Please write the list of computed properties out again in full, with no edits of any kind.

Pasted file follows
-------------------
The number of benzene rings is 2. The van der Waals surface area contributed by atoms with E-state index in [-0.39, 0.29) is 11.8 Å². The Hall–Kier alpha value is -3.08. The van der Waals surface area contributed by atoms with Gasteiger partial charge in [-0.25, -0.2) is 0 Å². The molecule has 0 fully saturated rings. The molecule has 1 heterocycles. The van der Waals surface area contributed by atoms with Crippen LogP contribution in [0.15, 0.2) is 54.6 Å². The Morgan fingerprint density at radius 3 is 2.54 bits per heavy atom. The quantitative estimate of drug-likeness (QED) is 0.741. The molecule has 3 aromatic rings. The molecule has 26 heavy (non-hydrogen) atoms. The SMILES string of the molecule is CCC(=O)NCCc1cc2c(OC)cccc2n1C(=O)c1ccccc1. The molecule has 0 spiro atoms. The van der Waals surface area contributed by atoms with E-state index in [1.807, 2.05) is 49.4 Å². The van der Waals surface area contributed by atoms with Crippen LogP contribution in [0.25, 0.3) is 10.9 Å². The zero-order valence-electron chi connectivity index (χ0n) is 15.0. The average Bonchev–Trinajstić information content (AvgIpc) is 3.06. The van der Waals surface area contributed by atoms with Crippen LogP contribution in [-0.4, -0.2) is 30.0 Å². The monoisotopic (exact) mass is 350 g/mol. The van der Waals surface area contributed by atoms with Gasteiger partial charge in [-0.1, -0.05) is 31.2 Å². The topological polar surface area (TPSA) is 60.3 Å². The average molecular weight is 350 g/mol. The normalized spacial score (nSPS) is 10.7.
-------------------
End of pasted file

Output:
The number of benzene rings is 2. The van der Waals surface area contributed by atoms with E-state index in [-0.39, 0.29) is 11.8 Å². The Hall–Kier alpha value is -3.08. The van der Waals surface area contributed by atoms with Gasteiger partial charge in [-0.25, -0.2) is 0 Å². The molecule has 0 fully saturated rings. The molecule has 1 heterocycles. The van der Waals surface area contributed by atoms with Crippen LogP contribution in [0.15, 0.2) is 54.6 Å². The Morgan fingerprint density at radius 3 is 2.54 bits per heavy atom. The quantitative estimate of drug-likeness (QED) is 0.741. The molecule has 3 aromatic rings. The molecule has 26 heavy (non-hydrogen) atoms. The SMILES string of the molecule is CCC(=O)NCCc1cc2c(OC)cccc2n1C(=O)c1ccccc1. The molecule has 0 spiro atoms. The van der Waals surface area contributed by atoms with E-state index in [1.807, 2.05) is 49.4 Å². The van der Waals surface area contributed by atoms with Crippen LogP contribution in [0.25, 0.3) is 10.9 Å². The zero-order valence-electron chi connectivity index (χ0n) is 15.0. The average Bonchev–Trinajstić information content (AvgIpc) is 3.06. The van der Waals surface area contributed by atoms with Crippen LogP contribution in [-0.4, -0.2) is 30.0 Å². The monoisotopic (exact) mass is 350 g/mol. The van der Waals surface area contributed by atoms with Gasteiger partial charge in [-0.1, -0.05) is 31.2 Å². The topological polar surface area (TPSA) is 60.3 Å². The average molecular weight is 350 g/mol. The normalized spacial score (nSPS) is 10.7.